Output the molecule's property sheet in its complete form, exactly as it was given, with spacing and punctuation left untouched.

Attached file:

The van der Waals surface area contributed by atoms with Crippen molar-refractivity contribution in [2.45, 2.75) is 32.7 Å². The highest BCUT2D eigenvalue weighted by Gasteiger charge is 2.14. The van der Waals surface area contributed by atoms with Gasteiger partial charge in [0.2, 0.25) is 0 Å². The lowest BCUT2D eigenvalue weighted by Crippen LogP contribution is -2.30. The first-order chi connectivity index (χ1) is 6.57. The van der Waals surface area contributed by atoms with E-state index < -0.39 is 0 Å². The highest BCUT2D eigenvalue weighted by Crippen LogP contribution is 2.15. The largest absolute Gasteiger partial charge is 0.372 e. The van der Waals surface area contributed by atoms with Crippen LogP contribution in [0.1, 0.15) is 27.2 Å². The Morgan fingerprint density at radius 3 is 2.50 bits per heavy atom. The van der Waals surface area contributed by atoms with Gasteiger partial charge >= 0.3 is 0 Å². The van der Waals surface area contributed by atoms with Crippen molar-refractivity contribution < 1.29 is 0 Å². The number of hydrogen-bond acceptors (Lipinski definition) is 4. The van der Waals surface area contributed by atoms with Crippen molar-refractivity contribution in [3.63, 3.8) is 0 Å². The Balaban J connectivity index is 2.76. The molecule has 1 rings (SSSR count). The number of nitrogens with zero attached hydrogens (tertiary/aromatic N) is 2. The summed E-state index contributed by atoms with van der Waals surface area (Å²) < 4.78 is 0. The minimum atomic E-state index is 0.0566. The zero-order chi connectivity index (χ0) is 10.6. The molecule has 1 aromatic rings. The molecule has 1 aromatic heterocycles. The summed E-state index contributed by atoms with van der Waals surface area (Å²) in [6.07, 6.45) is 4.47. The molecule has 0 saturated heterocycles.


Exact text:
The van der Waals surface area contributed by atoms with Crippen molar-refractivity contribution in [2.45, 2.75) is 32.7 Å². The highest BCUT2D eigenvalue weighted by Gasteiger charge is 2.14. The van der Waals surface area contributed by atoms with Gasteiger partial charge in [0.2, 0.25) is 0 Å². The lowest BCUT2D eigenvalue weighted by Crippen LogP contribution is -2.30. The first-order chi connectivity index (χ1) is 6.57. The van der Waals surface area contributed by atoms with E-state index < -0.39 is 0 Å². The highest BCUT2D eigenvalue weighted by Crippen LogP contribution is 2.15. The largest absolute Gasteiger partial charge is 0.372 e. The van der Waals surface area contributed by atoms with Crippen LogP contribution in [0.1, 0.15) is 27.2 Å². The Morgan fingerprint density at radius 3 is 2.50 bits per heavy atom. The van der Waals surface area contributed by atoms with Gasteiger partial charge >= 0.3 is 0 Å². The van der Waals surface area contributed by atoms with Crippen molar-refractivity contribution < 1.29 is 0 Å². The number of hydrogen-bond acceptors (Lipinski definition) is 4. The van der Waals surface area contributed by atoms with Crippen molar-refractivity contribution in [3.63, 3.8) is 0 Å². The Balaban J connectivity index is 2.76. The molecule has 1 rings (SSSR count). The number of nitrogens with zero attached hydrogens (tertiary/aromatic N) is 2. The summed E-state index contributed by atoms with van der Waals surface area (Å²) < 4.78 is 0. The minimum atomic E-state index is 0.0566. The zero-order chi connectivity index (χ0) is 10.6. The molecule has 1 aromatic rings. The molecule has 1 aromatic heterocycles. The summed E-state index contributed by atoms with van der Waals surface area (Å²) in [6.07, 6.45) is 4.47. The molecule has 0 saturated heterocycles.